Commentary from LAUSD board member Kelly Gonez: With our investment in dual language programs, 'Our diversity is our strength' | LA School Report
I was entering elementary school when the Spanish spoken in my home slowly disappeared. Up to that point, my mother, an immigrant from Peru, had taught me both Spanish and English at home. But soon after I began school, the only times Spanish was spoken was during overheard calls with my family members in Peru...
LA Unified's school board voted Tuesday to study using district property to house homeless students and their families, despite split public opinion. In a 4-1 vote with one abstention, school board members approved a resolution giving Superintendent Austin Beutner six months to research the feasibility of using district sites to: Allow overnight parking for homeless students and families, in collaboration with the Safe Parking L.A.
Telfair Elementary: The heart of LAUSD's homeless crisis could become ground zero for change | LA School Report
Updated Nov. 28 If LA Unified's growing student homeless crisis had an epicenter, Telfair Elementary in the northeast San Fernando Valley would be it. Last year the school had the highest percentage of homeless students; so far this year, it's tied for first place. And as the district explores expanding support for its estimated 16,000...
People who stay and defend their homes from fire, a proposal to house homeless students on LAUSD property
One week after the Woolsey and Hill fires broke out in Ventura County, we look at "stay and defend" and how some homeowners refuse to leave their properties when disaster strikes and instead stay behind to defend it themselves. Plus, we talk a LA Unified School Board member Kelly Gonez about her idea to house homeless students on LAUSD properties.
Schools such as Telfair Elementary in Pacoima lack resources and lag behind the district and state averages in student performance. But as educators work long hours to provide more support, students may find it harder to break free from poverty.
Can all of LA's public school students be college-ready by 2023? LA Unified leaders seek to 'Close the Gap'
By Esmeralda Fabián Romero | LA School Report LA Unified made a big commitment Tuesday: by 2023 all students will be college-ready, and - to make sure parents can hold the district accountable - it will now report two different graduation rates.
WASHINGTON ― If there's one area where President Donald Trump has been effective, it's at inspiring women to run for office to fight against everything he represents. A staggering number of first-time female candidates has emerged over the past year.
Sun Valley High School celebrated the grand opening of its new Studio 24, a state-of-the-art production facility for its Media Arts Academy, on Thursday. The converted classroom features a nearly wall-length green screen for filming performers with digital effects, five new Apple editing stations equipped with industry standard Final Cut Pro software and soundproofed doors, windows, walls and ceiling.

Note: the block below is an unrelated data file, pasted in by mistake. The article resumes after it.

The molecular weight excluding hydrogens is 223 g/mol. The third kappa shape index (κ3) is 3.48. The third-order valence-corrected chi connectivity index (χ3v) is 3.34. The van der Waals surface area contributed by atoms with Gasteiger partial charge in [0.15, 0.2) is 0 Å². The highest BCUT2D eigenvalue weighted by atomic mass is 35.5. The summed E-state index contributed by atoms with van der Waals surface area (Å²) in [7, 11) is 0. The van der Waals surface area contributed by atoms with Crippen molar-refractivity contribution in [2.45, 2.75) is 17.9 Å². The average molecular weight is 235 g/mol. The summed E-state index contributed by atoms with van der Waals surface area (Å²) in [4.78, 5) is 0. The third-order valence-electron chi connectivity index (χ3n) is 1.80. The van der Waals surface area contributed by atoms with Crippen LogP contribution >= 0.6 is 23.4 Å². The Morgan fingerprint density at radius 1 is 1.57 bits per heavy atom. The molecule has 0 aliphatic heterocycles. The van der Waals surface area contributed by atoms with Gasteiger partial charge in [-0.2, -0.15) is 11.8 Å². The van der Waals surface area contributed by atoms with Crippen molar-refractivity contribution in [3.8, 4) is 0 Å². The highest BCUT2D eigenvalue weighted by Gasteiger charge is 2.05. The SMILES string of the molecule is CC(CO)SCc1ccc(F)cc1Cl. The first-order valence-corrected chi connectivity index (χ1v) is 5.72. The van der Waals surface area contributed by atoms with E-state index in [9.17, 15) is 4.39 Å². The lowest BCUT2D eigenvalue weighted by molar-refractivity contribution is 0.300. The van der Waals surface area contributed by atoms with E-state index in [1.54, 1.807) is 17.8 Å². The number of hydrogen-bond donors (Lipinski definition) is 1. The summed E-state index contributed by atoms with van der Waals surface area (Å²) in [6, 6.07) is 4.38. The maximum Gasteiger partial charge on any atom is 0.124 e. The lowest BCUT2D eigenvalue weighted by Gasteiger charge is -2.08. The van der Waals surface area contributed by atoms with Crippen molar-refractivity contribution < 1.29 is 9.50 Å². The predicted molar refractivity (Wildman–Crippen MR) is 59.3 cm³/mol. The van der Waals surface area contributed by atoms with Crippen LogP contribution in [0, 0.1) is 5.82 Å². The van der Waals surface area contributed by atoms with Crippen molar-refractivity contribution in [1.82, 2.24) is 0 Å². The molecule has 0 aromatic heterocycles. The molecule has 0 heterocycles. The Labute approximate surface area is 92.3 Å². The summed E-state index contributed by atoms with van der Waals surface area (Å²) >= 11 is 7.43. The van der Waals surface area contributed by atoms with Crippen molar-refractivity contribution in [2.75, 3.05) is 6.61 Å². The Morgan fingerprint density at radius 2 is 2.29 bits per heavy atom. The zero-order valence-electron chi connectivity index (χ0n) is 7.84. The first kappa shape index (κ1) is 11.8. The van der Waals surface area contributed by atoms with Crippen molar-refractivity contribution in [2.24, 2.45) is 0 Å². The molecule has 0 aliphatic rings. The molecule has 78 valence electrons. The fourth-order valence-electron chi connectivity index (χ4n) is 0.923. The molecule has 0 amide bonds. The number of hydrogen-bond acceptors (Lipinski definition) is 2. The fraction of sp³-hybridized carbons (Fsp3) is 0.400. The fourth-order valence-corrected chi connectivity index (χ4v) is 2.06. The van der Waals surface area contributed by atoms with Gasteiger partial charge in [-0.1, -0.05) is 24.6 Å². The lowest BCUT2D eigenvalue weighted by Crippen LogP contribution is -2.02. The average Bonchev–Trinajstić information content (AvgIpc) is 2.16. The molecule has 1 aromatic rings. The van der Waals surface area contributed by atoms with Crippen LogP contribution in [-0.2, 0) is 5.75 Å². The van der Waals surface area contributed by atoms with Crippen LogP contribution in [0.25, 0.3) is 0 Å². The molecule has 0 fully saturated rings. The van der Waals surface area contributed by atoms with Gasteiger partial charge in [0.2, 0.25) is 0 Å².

LA education leaders unite to tell Sacramento: California's public education is woefully underfunded and the problem isn't fixed | LA School Report
The city's education community sent a clear message Tuesday from downtown Los Angeles to legislators in Sacramento: the governor's funding formula has not "fixed" the state's woefully underfunded public education system. The LA Unified school board unanimously approved a resolution to spend resources to advocate in Sacramento to double education funding by 2020 to $20,000...
LAUSD board members unite with Democratic leaders to support passage of the DREAM Act | LA School Report
"DACA is dead. The Dream Act is a permanent solution for us, and that's what we're fighting for now," said Paulina, an LA Unified graduate from Fremont High School and a DACA recipient who met on Wednesday with House Democratic leader Nancy Pelosi, LA Unified board members, and business and community leaders in Los Angeles...
There are many ways to measure how prepared the Los Angeles Unified School District's graduates are for what comes after high school - college or a career. "The challenge," says L.A. Unified School Board member Kelly Gonez, "is that these data do not exist all in one place."
High school students in L.A. Unified are graduating at higher rates than ever before. But it's too early to know whether these students will go on to complete higher-level education or succeed in the job market.
The Los Angeles Unified School District board on Tuesday is set to vote on the first resolution from one of its two newest members. Kelly Gonez, representing students in the east San Fernando Valley, said her measure is aimed at better preparing students for college and jobs after they leave the school district.
Gonez introduces ambitious resolution to ensure LAUSD students succeed in college and careers | LA School Report
New school board member Kelly Gonez is introducing an ambitious resolution that calls for making detailed data available to the public to ensure students are supported and able to complete college and "access a rewarding career." With this resolution, called "Creating Pathways to Lifelong Success for Our Students," Gonez is fulfilling a key campaign promise to...
About Take Two® Join Take Two each weekday at 9 AM where we'll translate the day's headlines for Southern California, making sense of the news and cultural events that people are talking about. Find us on 89.3 KPCC, hosted by A Martinez.